The aircraft maintenance arm of Monarch Airlines is reported to be working on a financial restructuring deal amid the threat of a possible winding-up petition from the taxman.
Her Majesty’s Revenue & Customs (HMRC) has drawn up plans to take action against Monarch Aircraft Engineering (MAEL) over an unpaid tax bill, the size of which was unclear last night, according to Sky News.
The move raises questions over the future of a business which employs more than 800 people working with airlines including Cathay Pacific, easyJet, Norwegian, Virgin Atlantic and Wizz Air.
People close to the situation said that HMRC had yet to serve a winding-up petition but confirmed that one had been discussed between the engineering group’s stakeholders in the last few days as they seek to resolve its future, Sky News reported.
MAEL stressed that it was “not the subject of a winding-up order or any other form of administration or insolvency process”.
Insiders said there was optimism that a “cleaned-up” MAEL freed of the legacy liabilities generated by Monarch could have a bright future, with a large part of the revenues lost when the carrier collapsed already having been replaced by new customers.
Technically still a subsidiary of Monarch Airlines, MAEL is not in itself in administration but is said to have debts of more than £100 million.
The bulk of that is secured debt held by Greybull Capital, the investment firm which owned Monarch for three years before administrators from KPMG were called in when regulators declined to renew its licences.
The Air Travel Trust, which helps to meet the cost of refunds and repatriation when Atol licence-holders go bust, is thought to be owed roughly £15 million by Monarch’s engineering arm after the debt was transferred to it from its former parent.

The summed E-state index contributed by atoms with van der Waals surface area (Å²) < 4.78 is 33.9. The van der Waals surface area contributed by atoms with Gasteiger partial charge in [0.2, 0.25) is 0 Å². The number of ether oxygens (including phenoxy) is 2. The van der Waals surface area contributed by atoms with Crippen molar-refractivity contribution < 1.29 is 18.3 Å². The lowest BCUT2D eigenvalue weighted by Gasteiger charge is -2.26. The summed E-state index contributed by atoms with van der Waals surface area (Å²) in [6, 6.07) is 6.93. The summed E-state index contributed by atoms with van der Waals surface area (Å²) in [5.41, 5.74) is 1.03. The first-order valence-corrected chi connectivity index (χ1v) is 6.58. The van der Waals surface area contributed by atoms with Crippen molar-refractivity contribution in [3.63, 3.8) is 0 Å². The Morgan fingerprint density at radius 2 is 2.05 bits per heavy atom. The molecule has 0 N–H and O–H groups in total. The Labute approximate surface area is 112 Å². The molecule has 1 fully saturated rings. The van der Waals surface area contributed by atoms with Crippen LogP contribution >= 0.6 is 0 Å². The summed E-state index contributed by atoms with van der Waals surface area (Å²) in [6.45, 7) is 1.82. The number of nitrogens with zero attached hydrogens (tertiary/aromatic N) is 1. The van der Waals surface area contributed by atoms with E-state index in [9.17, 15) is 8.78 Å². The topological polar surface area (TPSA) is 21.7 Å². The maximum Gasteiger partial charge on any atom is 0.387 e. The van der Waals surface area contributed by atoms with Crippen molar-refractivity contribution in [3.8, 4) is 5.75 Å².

Several sources said that one possibility being explored was to launch a Company Voluntary Arrangement (CVA), a mechanism used to reduce obligations to creditors.
If used by MAEL, such a move could impact on the claims of unsecured creditors including the ATT, which falls under the auspices of the Civil Aviation Authority, with Greybull also expected to write off some of its substantial debt and provide new capital to the business.
New capital would be provided by MAEL’s existing stakeholders, according to one source.
The unit’s other creditors include Boeing, which contributed to a rescue package for Monarch Airlines in the months before its demise, the Pension Protection Fund and PNC, an asset-based lender which is thought to be owed more than £10 million.
KPMG is leading the talks about MAEL’s restructuring, which the company insisted was being conducted from a position of strength.
“One year on from the failure of Monarch Airlines, MAEL has successfully stabilised operations and transitioned to a standalone business.
“It has built on its strong foundations as a leading, independent aircraft maintenance company and, under the leadership of its skilled and experienced management team, has strengthened its customer base through new contracts with customers including Thomas Cook Airlines, Virgin Atlantic and Vueling.”
It added: “The company’s hangars in Luton and Birmingham are now fully utilised and operating at maximum capacity, with contracted work stretching throughout 2019.”
The ownership structure, it said, was “unsustainable in the medium and longer term and the review is now necessary”.
“MAEL has made good progress in agreeing the terms on which the ownership structure and legacy issues will be resolved.
“As part of this process, the MAEL balance sheet will be strengthened and management are confident that the process will be finalised by the end of this month.”
Monarch Aircraft Engineering chief executive Chris Dare said: “I’m proud of what we have achieved in the last 12 months. We have stabilised our operations and grown our business significantly. Our teams and employees have done remarkable work.
“I’m excited about our future potential and this process is the final phase in the journey to go from being a division of Monarch Group to a successful, standalone entity. We have enjoyed strong support from our key stakeholders which has been so important as we complete our journey.”
MAEL has increased its geographical footprint with the opening of a new component maintenance facility in Northampton and has created more than 100 new jobs, growing its workforce to more than 800 people in the last year. It has also doubled the size of its apprentice scheme.
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